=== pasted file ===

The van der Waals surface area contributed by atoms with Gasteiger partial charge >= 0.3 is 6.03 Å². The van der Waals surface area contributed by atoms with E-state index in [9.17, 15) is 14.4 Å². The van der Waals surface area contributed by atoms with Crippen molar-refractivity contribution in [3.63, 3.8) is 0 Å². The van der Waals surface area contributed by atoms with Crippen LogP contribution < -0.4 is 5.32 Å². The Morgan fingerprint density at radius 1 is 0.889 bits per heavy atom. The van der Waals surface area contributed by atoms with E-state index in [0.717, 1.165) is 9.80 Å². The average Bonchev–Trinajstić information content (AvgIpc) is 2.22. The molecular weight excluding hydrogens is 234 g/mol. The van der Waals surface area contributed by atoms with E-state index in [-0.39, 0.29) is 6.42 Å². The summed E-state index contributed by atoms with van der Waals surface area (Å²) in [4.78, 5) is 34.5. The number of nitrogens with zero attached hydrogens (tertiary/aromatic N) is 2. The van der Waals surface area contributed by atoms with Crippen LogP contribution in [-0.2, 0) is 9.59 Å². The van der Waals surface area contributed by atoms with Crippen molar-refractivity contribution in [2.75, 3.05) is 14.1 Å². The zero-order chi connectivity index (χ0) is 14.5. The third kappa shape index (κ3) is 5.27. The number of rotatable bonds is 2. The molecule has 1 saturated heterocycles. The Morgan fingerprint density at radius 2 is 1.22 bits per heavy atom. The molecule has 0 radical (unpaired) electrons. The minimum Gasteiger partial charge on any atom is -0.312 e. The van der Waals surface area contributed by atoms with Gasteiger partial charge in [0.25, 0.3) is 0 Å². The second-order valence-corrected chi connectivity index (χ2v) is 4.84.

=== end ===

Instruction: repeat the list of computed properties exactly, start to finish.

The van der Waals surface area contributed by atoms with Gasteiger partial charge >= 0.3 is 6.03 Å². The van der Waals surface area contributed by atoms with E-state index in [9.17, 15) is 14.4 Å². The van der Waals surface area contributed by atoms with Crippen molar-refractivity contribution in [3.63, 3.8) is 0 Å². The van der Waals surface area contributed by atoms with Crippen LogP contribution < -0.4 is 5.32 Å². The Morgan fingerprint density at radius 1 is 0.889 bits per heavy atom. The van der Waals surface area contributed by atoms with E-state index in [0.717, 1.165) is 9.80 Å². The average Bonchev–Trinajstić information content (AvgIpc) is 2.22. The molecular weight excluding hydrogens is 234 g/mol. The van der Waals surface area contributed by atoms with E-state index in [-0.39, 0.29) is 6.42 Å². The summed E-state index contributed by atoms with van der Waals surface area (Å²) in [4.78, 5) is 34.5. The number of nitrogens with zero attached hydrogens (tertiary/aromatic N) is 2. The van der Waals surface area contributed by atoms with Crippen LogP contribution in [-0.2, 0) is 9.59 Å². The van der Waals surface area contributed by atoms with Crippen molar-refractivity contribution in [2.75, 3.05) is 14.1 Å². The zero-order chi connectivity index (χ0) is 14.5. The third kappa shape index (κ3) is 5.27. The number of rotatable bonds is 2. The molecule has 1 saturated heterocycles. The Morgan fingerprint density at radius 2 is 1.22 bits per heavy atom. The molecule has 0 radical (unpaired) electrons. The minimum Gasteiger partial charge on any atom is -0.312 e. The van der Waals surface area contributed by atoms with Gasteiger partial charge in [0.25, 0.3) is 0 Å². The second-order valence-corrected chi connectivity index (χ2v) is 4.84.